Breast cancer will become epidemic in India: oncology pioneer

April 14th, 2008 - 11:28 am ICT by admin  

(Interview)
By Madhusree Chatterjee
New Delhi, April 14 (IANS) Breast cancer will become an epidemic in India in another 10 years if the country does not put in place a vigorous mechanism for early detection and an awareness building exercise, says Umberto Veronesi, the father of modern breast cancer surgery. “The first priority in the campaign against breast cancer in India is early detection, which is fundamental. It makes the difference between life and death,” Veronesi told IANS in an interview here.

The 83-year-old Italian oncologist is the scientific director of the European Institute of Oncology in Milan in Italy, a non-profit medical organization that spearheads cutting edge researches on cancer and cures.

He was in India to address the Indian Breast Cancer Initiative 2008 at the Artemis Superspeciality Hospital in Gurgaon in Haryana.

“The second most important thing is to convince women - to raise the level of women consciousness - and the third priority is to convince the government to equip hospitals and health facilities across the country with mammography machines for detection and all the allied technology required for a big intervention programme.”

“Then comes the task of convincing doctors that mastectomy is not the only way out. Doctors here in India have a very fatalistic approach to breast cancer.

“I personally conduct one mastectomy in one out of every 10 cases. I advocate maximum breast conservation, along with hormone and chemotherapies.”

Veronesi, who has been researching cancer cures for more than 50 years and has more than 500 papers to his credit, pioneered the breast conservation surgery in breast cancer. He invented a technology called quandrantectomy, which challenged the idea that cancers could only be treated with aggressive surgery.

Breast cancer is the most common form of cancer among women. According to a study by International Agency for Research on Cancer (IARC), there will be approximately 250,000 new cases of breast cancer in India by 2015. At present, India reports around 100,000 new cases annually.

But Veronesi says chances of survival and cures for breast cancer is as high as 90 percent. “I operated on my wife 25 years ago for breast cancer. She is fine now.”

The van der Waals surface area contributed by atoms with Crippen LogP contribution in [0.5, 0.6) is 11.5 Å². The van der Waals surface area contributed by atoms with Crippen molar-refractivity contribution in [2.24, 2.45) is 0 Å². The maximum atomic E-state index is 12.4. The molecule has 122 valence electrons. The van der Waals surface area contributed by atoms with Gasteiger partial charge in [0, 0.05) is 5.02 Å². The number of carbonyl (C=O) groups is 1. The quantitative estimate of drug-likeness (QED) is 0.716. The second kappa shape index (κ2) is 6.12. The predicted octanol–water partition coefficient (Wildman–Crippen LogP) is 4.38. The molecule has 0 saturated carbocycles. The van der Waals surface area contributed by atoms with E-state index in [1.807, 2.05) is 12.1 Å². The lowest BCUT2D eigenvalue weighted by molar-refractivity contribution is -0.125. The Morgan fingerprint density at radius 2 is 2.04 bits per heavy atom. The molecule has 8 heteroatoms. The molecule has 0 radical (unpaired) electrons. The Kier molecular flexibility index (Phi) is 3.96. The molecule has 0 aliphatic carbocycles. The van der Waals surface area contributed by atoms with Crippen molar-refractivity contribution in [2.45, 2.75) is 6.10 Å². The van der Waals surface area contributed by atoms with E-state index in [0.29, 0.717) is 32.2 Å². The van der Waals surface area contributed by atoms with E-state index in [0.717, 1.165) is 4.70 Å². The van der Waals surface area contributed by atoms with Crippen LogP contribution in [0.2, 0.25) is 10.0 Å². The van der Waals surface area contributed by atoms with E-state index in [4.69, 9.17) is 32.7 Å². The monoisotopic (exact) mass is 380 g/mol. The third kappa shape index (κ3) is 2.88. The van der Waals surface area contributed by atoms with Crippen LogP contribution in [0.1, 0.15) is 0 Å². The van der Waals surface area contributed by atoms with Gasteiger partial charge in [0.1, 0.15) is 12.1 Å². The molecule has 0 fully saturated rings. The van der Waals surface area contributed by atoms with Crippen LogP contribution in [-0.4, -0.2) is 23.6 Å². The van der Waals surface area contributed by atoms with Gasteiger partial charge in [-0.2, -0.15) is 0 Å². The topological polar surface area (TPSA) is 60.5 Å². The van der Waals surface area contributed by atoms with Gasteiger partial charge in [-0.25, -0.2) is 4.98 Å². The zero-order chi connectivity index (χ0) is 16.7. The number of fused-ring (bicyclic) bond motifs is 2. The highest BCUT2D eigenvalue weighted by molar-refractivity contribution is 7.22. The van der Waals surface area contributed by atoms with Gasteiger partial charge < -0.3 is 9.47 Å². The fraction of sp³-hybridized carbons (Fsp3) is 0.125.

He attributes the rise in the incidence of breast cancer in Indian cities to changing lifestyles.

“Even two generations ago, India was not the high incidence zone. That was because Indian women married early and nursed two to three children each on an average. That kept the hormones flowing and breasts remained healthy.

“But now, women in India are emulating the West, marrying late and the average child bearing age has increased to 30 and sometimes even beyond that. If a woman has her first child at 16, it reduces the risk of breast cancer,” the oncologist said.

“If India continues to follow in the footsteps of the West and women decide not to have children and stop weaning their babies, breast cancer will become an epidemic in five to 10 years’ time,” the medical scientist said.

Veronesi called for a women’s movement. “India needs a change. It is growing richer and the healthcare system must be reconsidered. Women, especially in the semi-urban areas and Tier 2 cities, should be told that they are important to society and efforts must be made to preserve their health,” he said.

In the millions of villages and small towns across India, women afflicted with breast cancer are looked down upon by their spouses, families and friends.

“Italy was like India 20 years ago. But changes have now set in and women are more aware of their bodies and diseases like breast cancer,” Veronesi said.

The average age of the high risk group in India is 43 to 46 years, unlike in the West where women aged 53-57 years are more prone to breast cancers. According to studies, less than three percent of women come for regular screening in India for early detection of the disease. Many Indian women in villages shy away from the doctor fearing social embarrassment.

Globally, every three minutes a woman is diagnosed with breast cancer in the world, amounting to one million cases annually. The incidence could go up by 50 percent to 1.5 million by 2020, said the World Cancer Report.

(Madhusree Chatterjee can be contacted at madhu.c@ians.in)

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